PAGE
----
Finally – slowly – the appetite of CMBS buyers returned, but they were determined to never again invest in bonds backed by commercial loans that were far too large in comparison to the amount of net income being generated by underlying the property.

The result was the creation of the Debt Yield Ratio.  At first, a conduit could not originate a CMBS loan with a debt yield of less than 10%.  This kept most conduit loans at less than 60% loan-to-value.

Why would any borrower be content with a $7 million loan against his office building if the loan-to-value ratio was only 58%?  The answer was that the conduits were the only lenders making non-recourse commercial loans.

Okay, life companies were also making non-recourse commercial loans, but their properties had to be breathtakingly beautiful.  Conduits, on the other hand, would make large, non-recourse, commercial loans on average-looking commercial properties.

The new wave of CMBS loans performed spectacularly in 2011, 2012, and thereafter, so the appetite of CMBS investors became ravenous.  More and more exceptions to the 10% minimum Debt Yield Ratio were made until 9% became the norm.

I am sure that conduit Debt Yield Ratios have fallen below 9%.  Does anyone out there work for a conduit?  What are conduit Debt Yields today?

This article was triggered by the rate sheet of a money center bank.  Now this bank is a portfolio lender, rather than a conduit lender, but they recently publicized a minimum Debt Yield Ratio of 5% for apartments, 6% for commercial, and 8% for multifamily.  Wow.  The market is truly ravenous for commercial loans.



What Is The Debt Yield Ratio?

“Hey, George, recently I have heard commercial real estate loan officers talking about some new ratio called the Debt Yield Ratio.  Is this just a shortened version of the Debt Service Coverage Ratio?”

Answer:  No.  The two ratios are totally different.  The Debt Yield Ratio is defined as the Net Operating Income (NOI) divided by the first mortgage debt (loan) amount, times 100%.


Let’s say that a commercial property has a NOI of $437,000 per year, and some conduit lender has been asked to make a new first mortgage loan in the amount of $6,000,000.  Four-hundred thirty-seven thousand dollars divided by $6,000,000 is .073.  Multiplied by 100% produces a Debt Yield Ratio of 7.3%.

What this means is that the conduit lender would enjoy a 7.3% cash-on-cash return on its money if it foreclosed on the commercial property on Day One.

Please notice that the Debt Yield Ratio does not even look at the cap rate used to value the property.  It does not consider the interest rate on the commercial lender’s loan, nor does it factor in the amortization of the lender’s loan; e.g., 20 years versus 25 years.  The only factor that the Debt Yield Ratio considers is how large of a loan the commercial lender is advancing compared to the property’s NOI.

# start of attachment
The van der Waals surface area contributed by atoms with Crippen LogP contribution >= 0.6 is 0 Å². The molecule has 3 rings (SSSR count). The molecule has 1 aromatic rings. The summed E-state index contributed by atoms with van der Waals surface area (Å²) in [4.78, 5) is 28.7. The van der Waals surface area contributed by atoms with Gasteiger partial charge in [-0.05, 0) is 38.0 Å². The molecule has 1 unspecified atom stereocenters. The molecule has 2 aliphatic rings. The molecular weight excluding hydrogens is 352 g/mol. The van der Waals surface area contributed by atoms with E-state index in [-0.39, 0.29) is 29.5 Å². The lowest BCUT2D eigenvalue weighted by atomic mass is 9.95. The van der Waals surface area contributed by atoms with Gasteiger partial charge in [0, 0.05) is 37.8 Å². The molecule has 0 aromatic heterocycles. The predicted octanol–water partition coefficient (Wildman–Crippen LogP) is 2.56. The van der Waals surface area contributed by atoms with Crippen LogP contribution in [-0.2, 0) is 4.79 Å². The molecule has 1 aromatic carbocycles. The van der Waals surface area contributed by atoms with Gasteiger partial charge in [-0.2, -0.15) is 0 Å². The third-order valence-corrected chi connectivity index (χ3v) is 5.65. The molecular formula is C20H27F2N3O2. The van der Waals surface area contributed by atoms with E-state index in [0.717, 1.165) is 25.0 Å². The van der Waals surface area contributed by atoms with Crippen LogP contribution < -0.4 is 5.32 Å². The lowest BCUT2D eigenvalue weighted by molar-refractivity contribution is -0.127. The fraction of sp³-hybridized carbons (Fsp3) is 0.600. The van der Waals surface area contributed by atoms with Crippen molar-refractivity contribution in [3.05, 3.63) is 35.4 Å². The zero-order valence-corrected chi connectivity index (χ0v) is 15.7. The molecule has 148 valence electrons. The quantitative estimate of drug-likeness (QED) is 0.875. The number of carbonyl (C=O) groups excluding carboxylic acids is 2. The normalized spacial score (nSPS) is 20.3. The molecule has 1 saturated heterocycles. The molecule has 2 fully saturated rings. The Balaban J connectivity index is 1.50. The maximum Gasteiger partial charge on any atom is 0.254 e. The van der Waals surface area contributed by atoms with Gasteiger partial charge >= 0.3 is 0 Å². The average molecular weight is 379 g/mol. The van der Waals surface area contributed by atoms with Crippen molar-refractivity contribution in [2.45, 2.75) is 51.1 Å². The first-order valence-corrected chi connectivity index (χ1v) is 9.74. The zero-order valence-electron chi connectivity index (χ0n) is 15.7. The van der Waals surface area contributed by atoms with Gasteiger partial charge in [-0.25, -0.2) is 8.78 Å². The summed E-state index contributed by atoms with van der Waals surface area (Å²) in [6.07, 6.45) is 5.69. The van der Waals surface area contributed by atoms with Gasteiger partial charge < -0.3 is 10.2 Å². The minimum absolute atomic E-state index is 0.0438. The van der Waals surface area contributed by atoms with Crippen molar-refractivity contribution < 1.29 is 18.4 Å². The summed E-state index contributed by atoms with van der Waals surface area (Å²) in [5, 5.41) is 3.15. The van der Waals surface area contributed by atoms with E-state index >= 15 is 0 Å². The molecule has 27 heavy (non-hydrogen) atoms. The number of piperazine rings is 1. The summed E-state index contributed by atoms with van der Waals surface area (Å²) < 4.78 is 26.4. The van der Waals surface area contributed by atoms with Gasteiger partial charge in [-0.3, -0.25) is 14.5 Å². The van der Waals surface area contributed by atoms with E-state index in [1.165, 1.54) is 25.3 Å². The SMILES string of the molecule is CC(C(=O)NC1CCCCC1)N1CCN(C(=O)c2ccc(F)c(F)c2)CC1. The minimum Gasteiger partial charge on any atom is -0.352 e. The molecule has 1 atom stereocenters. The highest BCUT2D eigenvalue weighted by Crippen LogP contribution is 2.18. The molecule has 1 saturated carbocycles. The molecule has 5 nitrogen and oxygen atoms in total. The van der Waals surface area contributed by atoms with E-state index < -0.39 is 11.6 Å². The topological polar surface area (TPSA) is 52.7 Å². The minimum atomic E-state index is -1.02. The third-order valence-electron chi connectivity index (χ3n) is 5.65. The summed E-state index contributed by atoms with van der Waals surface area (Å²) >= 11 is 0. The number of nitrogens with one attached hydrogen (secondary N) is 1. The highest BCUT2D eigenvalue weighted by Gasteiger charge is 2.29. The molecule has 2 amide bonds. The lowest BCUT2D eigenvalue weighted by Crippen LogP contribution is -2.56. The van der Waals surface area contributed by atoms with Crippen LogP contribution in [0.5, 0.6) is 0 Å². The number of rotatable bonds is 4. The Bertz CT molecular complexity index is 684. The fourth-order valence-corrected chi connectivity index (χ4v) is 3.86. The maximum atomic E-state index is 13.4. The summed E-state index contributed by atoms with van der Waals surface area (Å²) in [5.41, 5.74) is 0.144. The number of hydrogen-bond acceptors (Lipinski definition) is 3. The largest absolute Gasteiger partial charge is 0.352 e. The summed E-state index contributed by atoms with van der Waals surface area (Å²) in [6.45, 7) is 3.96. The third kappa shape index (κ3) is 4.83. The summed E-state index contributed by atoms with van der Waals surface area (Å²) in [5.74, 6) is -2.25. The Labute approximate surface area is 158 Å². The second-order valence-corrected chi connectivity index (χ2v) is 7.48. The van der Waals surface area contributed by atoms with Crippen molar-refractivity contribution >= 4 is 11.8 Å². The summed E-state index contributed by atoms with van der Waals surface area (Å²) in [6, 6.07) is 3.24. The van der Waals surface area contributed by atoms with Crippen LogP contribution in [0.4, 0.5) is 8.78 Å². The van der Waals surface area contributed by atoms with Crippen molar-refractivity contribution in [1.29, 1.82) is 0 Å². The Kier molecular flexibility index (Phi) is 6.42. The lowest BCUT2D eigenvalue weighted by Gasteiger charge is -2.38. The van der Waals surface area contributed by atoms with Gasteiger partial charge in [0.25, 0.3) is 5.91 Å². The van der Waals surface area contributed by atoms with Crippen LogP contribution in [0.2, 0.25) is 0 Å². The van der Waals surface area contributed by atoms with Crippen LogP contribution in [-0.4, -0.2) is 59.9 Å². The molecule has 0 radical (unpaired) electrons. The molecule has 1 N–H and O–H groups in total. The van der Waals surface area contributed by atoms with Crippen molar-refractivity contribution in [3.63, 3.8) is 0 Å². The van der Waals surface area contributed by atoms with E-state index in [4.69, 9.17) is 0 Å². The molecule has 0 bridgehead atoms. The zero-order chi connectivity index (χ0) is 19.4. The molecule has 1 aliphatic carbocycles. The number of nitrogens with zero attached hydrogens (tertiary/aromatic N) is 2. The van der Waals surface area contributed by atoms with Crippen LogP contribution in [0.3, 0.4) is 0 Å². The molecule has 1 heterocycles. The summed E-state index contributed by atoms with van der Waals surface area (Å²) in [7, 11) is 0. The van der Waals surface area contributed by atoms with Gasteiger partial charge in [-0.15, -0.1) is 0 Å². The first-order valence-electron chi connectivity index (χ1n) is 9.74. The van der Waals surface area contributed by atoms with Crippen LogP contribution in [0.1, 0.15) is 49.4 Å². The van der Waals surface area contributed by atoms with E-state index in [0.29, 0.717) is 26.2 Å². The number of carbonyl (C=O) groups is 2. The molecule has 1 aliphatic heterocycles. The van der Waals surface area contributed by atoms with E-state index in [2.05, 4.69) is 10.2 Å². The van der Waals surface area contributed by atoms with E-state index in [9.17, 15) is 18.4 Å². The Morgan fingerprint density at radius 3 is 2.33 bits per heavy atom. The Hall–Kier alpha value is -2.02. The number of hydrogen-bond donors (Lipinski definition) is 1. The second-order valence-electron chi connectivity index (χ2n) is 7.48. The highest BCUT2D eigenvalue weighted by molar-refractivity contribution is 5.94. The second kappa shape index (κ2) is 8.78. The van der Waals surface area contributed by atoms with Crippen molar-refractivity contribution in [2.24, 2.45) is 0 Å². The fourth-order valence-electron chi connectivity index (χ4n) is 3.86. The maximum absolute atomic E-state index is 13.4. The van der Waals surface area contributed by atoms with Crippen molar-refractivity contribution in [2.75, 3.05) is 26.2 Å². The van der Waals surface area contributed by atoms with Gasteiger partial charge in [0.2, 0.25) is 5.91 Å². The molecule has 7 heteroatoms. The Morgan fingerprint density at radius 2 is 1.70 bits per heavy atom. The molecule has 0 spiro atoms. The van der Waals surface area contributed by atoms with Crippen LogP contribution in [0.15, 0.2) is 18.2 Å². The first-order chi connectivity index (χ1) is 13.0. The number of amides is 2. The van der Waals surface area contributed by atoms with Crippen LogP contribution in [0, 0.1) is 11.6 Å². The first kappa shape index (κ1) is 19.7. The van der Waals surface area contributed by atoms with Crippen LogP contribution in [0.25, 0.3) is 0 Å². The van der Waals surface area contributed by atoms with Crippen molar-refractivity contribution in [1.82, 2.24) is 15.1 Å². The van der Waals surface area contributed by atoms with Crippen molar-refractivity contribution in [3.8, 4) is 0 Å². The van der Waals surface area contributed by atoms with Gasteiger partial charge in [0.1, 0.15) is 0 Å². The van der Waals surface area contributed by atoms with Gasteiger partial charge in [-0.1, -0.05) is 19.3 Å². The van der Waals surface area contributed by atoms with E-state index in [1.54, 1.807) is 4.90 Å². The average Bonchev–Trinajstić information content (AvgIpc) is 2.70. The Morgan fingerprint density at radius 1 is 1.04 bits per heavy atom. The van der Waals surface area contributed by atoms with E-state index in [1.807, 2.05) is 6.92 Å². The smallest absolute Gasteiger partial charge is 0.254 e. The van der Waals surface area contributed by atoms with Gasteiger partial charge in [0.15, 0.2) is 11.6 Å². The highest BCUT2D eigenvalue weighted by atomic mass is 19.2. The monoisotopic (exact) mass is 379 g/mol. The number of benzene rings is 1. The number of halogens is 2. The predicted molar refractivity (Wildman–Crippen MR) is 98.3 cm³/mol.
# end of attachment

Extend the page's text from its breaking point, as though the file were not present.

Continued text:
This is intentional.  Commercial lenders and CMBS investors want to make sure that low interest rates, low caps rates, and high leverage never again push commercial real estate valuations to sky-high levels.

So what is an acceptable Debt Yield Ratio?  For several years after the Great Recession, 10% was the lowest Debt Yield Ratio that most conduit lenders were using to determine the maximum size of their advances.  That number has crept down to 9% today and occasionally lower.

In our example above, the subject commercial property generated a NOI of $437,000.  Four-hundred thirty-seven dollars divided by 0.10 (10% expressed as a decimal) would suggest a maximum loan amount of $4,370,000.

Typically a Debt Yield Ratio of 9% produces a loan-to-value ratio between 65% and 70%, about the maximum level of leverage that the current CMBS B-piece buyers will allow.

It is the money center banks and investment banks originating fixed-rate, conduit-style commercial loans that are using the new Debt Yield Ratio.  Commercial banks, lending for their own portfolio, and most other commercial lenders have not yet adopted the Debt Yield Ratio.

You will notice in my definition of the Debt Yield Ratio that I used as the “debt” just the first mortgage debt.  The reason why I threw in the words first mortgage is because more and more new conduit deals involve a mezzanine loan at the time of origination.  The existence of a sizable mezzanine loan behind the first mortgage does NOT affect the size of the conduit’s new first mortgage, at least as far as this ratio is concerned.

Will a conduit ever accept a Debt Yield Ratio of less than 9%?  Yes, if the property is very attractive, and it is located in a primary market, like Washington, DC; New York; Boston; or Los Angeles – an area where cap rates are exceedingly low (4.5% to 5%) – a conduit lender might consider a Debt Yield as low as 8.0%.

Why did the conduit industry start to use the Debt Yield Ratio?  For over 50 years commercial real estate lenders determined the maximum size of their commercial mortgage loans using the Debt Service Coverage Ratio.  For example, a commercial lender might insist that the Net Operating Income (NOI) of the property be at least 125% of the proposed annual debt service (loan payments).

But then, in the mid-2000’s, a problem started to develop.  Bonds investors were ravenous for commercial mortgage-backed securities, driving yields way down.  As a result, commercial property owners could regularly obtain long-term, fixed rate conduit loans in the range of 6% to 6.75%, which was stunningly low rate from a historical perspective.

At the same time, dozens of conduits were locked in a bitter battle to win conduit loan business.  Each promised to advance more dollars than the other.  Loan-to-value ratio’s crept up from 70% to 75% and then to 80% and then up to 82%!  Commercial property investors could achieve a historically huge amount of leverage, while locking in a long-term, fixed-rate loan at a very attractive rate.

Not surprisingly, the demand for standard commercial real estate (the four basic food groups – multifamily, office, retail, industrial) soared.  Cap rates plummeted, and prices bubbled-up to sky-high levels.

When the buble popped, conduit lenders found that many of their loans were significantly upside down.  The borrowers owed far more than the properties were worth.  The lenders swore to never let this happen again.  The CMBS industry therefore adopted a new financial ratio – the Debt Yield Ratio – to determine the maximum size of their commercial real estate loans.

I had an interesting conversation with a conduit lender this week, and he pointed out that conduit loans are now being priced according to their Debt Yield Ratio.  For example, the interest rate on an office building loan might be priced at just 170 bps. over swap spreads if the Debt Yield Ratio is 10.0%, but the interest rate would be pegged at 185 bps. over swap spreads if the Debt Yield Ratio was just 9%.

Just a reminder from yesterday’s lesson, the interest rate on conduit loans is now computer based on the greater of U.S. Treasuries or swap spreads.